Violent Acres: How to Train Your Children To Behave On Cue — 5 Comments

  1. it was amazing how the pain cleared my mind. It swept her out of the dark places with a quickness.

    it was what I needed at the time.

  2. First off, V, NO relation to your buddy Ryan (especially as it’s my pseudonym). I agree with many of your opinions, but perhaps I am not quite as extreme. I think that using rewards for good behavior, even in the cases that V describes is not necessarily beneficial over the long-term. I picked up a book several years ago “Punished by Rewards” by Alfie Cohen (he’s got a website too). It totally changed my perspective on childrearing and society in general. He has several main themes, once of which has to do with the evolution of rewards from behaviorism and BF Skinner, who experimented with animals (rats/mice and levers, pellets), not humans. My memory is a bit hazy, but I think Pavlovian conditioning is also addressed. Though their theories work well within a very limited paradigm, they do not extrapolate to humans as effectively. One of the biggest arguments against rewards is that it replaces intrinsic human motivation with extrinsic motivation, which eventually destroys motivation altogether. Anyhow, I find Cohen’s work to be very relevant to this discussion, and though this body of research may not be up your alley, you may well find it very interesting.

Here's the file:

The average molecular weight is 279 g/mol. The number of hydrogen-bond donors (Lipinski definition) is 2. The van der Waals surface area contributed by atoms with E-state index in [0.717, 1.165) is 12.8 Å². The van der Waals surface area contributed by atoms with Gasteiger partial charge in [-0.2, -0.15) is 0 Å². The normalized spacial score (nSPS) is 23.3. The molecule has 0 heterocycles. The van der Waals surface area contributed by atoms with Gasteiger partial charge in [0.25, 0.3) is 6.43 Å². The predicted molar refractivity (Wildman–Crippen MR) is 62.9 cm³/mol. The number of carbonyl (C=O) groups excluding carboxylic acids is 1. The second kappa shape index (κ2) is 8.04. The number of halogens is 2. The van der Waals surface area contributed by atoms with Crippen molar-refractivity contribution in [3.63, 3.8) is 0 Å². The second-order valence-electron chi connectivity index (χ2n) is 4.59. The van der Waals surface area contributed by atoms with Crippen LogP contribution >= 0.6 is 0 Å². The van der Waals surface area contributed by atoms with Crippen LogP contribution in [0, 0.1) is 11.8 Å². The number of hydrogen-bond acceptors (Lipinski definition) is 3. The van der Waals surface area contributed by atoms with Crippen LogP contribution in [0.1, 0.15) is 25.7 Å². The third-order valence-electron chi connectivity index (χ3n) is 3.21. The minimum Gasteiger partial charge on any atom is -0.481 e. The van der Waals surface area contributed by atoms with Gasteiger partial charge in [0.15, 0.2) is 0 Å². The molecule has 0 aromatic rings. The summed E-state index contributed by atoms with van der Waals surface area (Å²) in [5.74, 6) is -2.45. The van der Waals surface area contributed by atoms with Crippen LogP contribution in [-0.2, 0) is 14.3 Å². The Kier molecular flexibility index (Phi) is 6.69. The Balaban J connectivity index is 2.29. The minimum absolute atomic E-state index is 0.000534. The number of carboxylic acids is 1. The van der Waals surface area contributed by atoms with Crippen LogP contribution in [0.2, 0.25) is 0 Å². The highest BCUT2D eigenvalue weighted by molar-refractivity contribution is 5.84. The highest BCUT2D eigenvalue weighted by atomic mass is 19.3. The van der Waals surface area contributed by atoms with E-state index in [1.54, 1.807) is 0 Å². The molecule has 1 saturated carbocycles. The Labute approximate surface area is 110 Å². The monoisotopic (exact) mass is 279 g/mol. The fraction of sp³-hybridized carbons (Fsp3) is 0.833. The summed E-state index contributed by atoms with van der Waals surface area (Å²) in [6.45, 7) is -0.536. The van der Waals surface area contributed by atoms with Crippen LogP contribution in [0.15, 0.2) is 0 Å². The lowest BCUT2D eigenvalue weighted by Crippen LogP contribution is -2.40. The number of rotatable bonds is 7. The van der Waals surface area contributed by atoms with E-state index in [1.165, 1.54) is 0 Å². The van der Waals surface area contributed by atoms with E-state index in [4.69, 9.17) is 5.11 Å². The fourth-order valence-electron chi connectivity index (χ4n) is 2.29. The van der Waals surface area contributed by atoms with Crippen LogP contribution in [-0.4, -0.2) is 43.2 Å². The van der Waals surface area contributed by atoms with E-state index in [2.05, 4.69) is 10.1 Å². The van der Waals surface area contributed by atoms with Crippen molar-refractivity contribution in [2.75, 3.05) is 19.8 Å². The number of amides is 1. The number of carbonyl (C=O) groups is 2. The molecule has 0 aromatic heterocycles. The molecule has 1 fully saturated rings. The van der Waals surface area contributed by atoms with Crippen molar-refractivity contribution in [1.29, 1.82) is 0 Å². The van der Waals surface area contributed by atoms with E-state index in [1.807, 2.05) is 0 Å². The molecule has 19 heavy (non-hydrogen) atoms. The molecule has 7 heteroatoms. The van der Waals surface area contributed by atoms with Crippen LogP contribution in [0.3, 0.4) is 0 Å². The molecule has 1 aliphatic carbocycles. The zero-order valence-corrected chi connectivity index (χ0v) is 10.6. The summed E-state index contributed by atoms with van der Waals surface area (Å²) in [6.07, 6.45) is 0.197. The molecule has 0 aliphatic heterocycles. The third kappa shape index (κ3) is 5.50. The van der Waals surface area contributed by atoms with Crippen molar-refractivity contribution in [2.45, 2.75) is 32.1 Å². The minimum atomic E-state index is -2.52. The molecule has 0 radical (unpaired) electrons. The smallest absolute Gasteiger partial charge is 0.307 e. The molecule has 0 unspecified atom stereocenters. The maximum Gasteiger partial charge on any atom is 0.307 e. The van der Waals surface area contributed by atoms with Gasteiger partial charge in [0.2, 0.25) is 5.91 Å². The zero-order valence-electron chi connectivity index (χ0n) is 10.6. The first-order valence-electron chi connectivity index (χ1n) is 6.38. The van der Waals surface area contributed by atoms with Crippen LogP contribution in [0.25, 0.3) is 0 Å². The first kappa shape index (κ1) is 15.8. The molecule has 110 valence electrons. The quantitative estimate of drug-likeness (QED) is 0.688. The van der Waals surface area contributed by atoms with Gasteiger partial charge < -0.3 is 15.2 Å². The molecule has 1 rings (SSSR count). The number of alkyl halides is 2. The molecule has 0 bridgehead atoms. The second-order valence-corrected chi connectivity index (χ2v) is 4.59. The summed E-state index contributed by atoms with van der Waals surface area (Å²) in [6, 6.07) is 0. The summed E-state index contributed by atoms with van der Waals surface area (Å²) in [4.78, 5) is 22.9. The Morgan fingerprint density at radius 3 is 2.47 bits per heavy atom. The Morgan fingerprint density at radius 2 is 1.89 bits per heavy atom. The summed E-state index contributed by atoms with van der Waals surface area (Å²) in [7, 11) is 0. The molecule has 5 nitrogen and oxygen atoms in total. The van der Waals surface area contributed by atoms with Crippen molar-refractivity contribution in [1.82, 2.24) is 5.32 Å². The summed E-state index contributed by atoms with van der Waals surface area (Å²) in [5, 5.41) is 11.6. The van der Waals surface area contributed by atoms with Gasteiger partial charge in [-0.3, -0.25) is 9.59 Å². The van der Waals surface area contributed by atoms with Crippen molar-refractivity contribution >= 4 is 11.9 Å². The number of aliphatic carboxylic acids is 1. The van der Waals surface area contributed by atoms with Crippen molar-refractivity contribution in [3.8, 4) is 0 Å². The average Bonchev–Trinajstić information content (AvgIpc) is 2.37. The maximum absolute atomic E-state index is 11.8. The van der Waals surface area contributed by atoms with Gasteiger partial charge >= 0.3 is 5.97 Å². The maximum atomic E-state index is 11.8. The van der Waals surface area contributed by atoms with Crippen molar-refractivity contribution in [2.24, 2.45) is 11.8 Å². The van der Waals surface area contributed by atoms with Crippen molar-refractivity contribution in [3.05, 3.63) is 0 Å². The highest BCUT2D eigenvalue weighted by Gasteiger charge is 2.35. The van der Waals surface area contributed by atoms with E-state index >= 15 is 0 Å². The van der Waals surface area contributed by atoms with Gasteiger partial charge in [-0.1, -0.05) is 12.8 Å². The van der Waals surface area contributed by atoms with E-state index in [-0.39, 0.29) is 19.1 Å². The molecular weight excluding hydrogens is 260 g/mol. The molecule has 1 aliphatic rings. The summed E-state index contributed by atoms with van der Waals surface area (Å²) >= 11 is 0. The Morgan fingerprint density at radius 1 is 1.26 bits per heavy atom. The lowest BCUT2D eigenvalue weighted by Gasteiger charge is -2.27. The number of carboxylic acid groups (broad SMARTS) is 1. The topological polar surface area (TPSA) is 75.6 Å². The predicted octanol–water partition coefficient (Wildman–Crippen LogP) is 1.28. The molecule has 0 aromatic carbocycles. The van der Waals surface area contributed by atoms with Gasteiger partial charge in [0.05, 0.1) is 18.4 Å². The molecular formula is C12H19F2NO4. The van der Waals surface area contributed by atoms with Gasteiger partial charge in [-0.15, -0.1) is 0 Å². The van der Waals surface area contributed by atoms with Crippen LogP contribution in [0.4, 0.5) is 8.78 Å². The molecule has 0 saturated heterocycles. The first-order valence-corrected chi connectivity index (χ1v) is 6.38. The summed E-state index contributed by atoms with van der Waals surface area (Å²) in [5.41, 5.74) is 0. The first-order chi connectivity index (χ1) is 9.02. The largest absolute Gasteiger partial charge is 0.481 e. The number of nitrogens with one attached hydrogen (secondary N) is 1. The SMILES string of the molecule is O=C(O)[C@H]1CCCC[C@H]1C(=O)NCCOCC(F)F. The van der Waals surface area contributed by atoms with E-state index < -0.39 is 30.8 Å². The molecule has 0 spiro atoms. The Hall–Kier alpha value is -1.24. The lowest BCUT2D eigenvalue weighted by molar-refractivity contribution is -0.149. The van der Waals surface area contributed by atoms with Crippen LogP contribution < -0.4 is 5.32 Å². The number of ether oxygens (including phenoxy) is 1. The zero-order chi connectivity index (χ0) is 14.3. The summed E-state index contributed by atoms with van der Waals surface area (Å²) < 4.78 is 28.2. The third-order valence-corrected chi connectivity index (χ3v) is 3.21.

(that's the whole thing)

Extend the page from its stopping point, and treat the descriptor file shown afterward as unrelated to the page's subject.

ps My daughter (almost 10) is generally very well-behaved, and I do not offer many overt rewards, though we may ‘celebrate’ good grades or other positive achievements. A very stern look or tone will usually stop undesirable behavior quickly. I know I got real lucky in the kid lottery, so my experience may not apply to everyone.